Two months after lawmakers approved a massive expansion of gambling in Illinois, Gov. Pat Quinn has revealed only a few private hints of what his objections may be to the bill as he conducts revolving meetings with supporters and opponents.
CHICAGO (AP) — Two months after lawmakers approved a massive expansion of gambling in Illinois, Gov. Pat Quinn has revealed only a few private hints of what his objections may be to the bill as he conducts revolving meetings with supporters and opponents.
But Quinn has vowed not to let the matter drag on too long. He said this week that he has been meeting with lawmakers and expects to deal with the bill well before the Legislature goes back to work in late October during the fall veto session.
It’s during that session that lawmakers could accept any changes Quinn might make to the bill or try to override a veto, a potentially daunting proposition because the measure only narrowly passed before lawmakers left the Illinois Capitol in May.
Former Republican Gov. Jim Edgar is among those who have met with Quinn to advocate for the measure, and he came away feeling that the Democratic governor was still undecided.
"He might have something in his mind but my sense was he hasn’t finalized what he’s going to do," said Edgar, a racehorse owner who met Quinn along with other horsemen to argue the bill would help the racing industry.
The legislation would allow for five new casinos, expanded gambling at 10 existing casinos and the addition of slot machines at race tracks. Among the new gaming facilities would be Chicago’s first casino, an element strongly supported by Mayor Rahm Emanuel.
Supporters of the measure are outpacing opponents in calls and emails to the governor’s office. A Quinn spokeswoman said 11,064 people have expressed support, while 2,961 are opposed.
Legislative leaders continue to use a legislative maneuver to keep the bill off Quinn’s desk until they get a better gauge of what he wants. That keeps Quinn from using his veto to block the bill or rewrite it. He has turned up his nose before at any significant expansion.
Quinn acknowledged he hasn’t provided lawmakers with a list of what he likes and dislikes in the bill. But previously, he has expressed reservations about regulatory issues in the bill and seemed to dismiss the idea of growing the number of casinos in the state. He has said he was open to the idea of a Chicago casino if it was done right.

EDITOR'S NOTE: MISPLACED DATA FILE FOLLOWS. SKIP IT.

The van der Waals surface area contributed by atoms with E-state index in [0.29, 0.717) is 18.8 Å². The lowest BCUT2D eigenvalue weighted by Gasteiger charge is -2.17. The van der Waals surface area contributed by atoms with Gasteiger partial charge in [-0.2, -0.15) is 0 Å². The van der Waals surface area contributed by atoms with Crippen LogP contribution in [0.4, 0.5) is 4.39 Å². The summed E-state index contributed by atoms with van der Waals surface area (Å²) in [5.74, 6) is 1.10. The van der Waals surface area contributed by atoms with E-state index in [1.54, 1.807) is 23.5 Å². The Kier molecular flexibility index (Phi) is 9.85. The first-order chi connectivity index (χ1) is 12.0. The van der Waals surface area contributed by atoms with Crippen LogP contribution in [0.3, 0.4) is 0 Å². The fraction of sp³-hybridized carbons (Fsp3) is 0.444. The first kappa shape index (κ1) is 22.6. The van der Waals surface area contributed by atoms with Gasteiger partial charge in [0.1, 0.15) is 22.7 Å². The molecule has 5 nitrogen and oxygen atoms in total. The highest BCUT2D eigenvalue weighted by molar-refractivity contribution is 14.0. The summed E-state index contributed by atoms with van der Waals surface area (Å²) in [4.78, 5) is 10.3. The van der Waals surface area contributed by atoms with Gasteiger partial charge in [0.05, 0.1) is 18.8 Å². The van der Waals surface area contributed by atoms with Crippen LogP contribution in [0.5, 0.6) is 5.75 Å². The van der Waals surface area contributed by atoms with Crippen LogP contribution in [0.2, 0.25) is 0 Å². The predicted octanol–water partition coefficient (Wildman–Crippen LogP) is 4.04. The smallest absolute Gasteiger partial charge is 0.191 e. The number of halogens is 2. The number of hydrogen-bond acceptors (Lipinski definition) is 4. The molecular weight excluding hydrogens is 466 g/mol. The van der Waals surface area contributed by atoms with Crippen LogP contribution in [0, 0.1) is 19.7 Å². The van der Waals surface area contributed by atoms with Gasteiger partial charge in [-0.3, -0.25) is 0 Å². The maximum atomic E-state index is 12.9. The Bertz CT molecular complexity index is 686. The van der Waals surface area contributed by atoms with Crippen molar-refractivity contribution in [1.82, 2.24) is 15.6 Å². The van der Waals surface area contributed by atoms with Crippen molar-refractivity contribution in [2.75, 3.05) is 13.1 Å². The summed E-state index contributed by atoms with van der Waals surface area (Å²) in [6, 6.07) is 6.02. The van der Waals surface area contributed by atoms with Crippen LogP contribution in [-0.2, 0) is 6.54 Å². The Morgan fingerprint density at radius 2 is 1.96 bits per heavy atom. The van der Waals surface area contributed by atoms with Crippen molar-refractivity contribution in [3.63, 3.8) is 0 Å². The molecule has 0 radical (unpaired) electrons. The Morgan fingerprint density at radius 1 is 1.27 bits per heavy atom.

One person Quinn met with was Illinois Gaming Board chairman Aaron Jaffe, who has encouraged Quinn to veto the bill because he says it’s full of regulatory loopholes.
"We don’t want any bad characters getting involved in gaming," Quinn said Thursday.
One of the bill’s chief sponsors, Democratic Sen. Terry Link, said he knows what some of Quinn’s concerns are. "And no, I’m not going to tell you," Link said.
Link said giving Quinn these months to study the bill has been a good thing.
"If we would have handed him the bill, he would have never had this opportunity," he said.
Illinois Senate President John Cullerton, who initiated the legislative maneuver to keep the bill from Quinn’s desk, also has been meeting with Quinn. Cullerton’s spokeswoman, Rikeesha Phelon, said lawmakers can deal with any Quinn objections if he makes them clear.
"In any negotiation you need to be able to hear from the opposing party about what their demands are, to have a sense of what their criticisms are in order to formulate a fix," she said.
Quinn says he has been using the time to study and analyze the 400-page piece of legislation. That has meant talking to mayors whose cities would get casinos, including Danville and Rockford, and opponents who want Quinn to arrest the growth of gambling in Illinois.
Quinn’s decision-making is similar to the process he went through before he signed a bill earlier this year banning the death penalty in Illinois even though he said he supported capital punishment. Quinn held numerous meetings with prosecutors, victims’ families and death penalty opponents before making up his mind just like he’s doing with the gambling expansion bill.
"Everybody, I think, will at the end of the day say that they had a chance to speak and get their points across," Quinn said.
Copyright 2011 The Associated Press.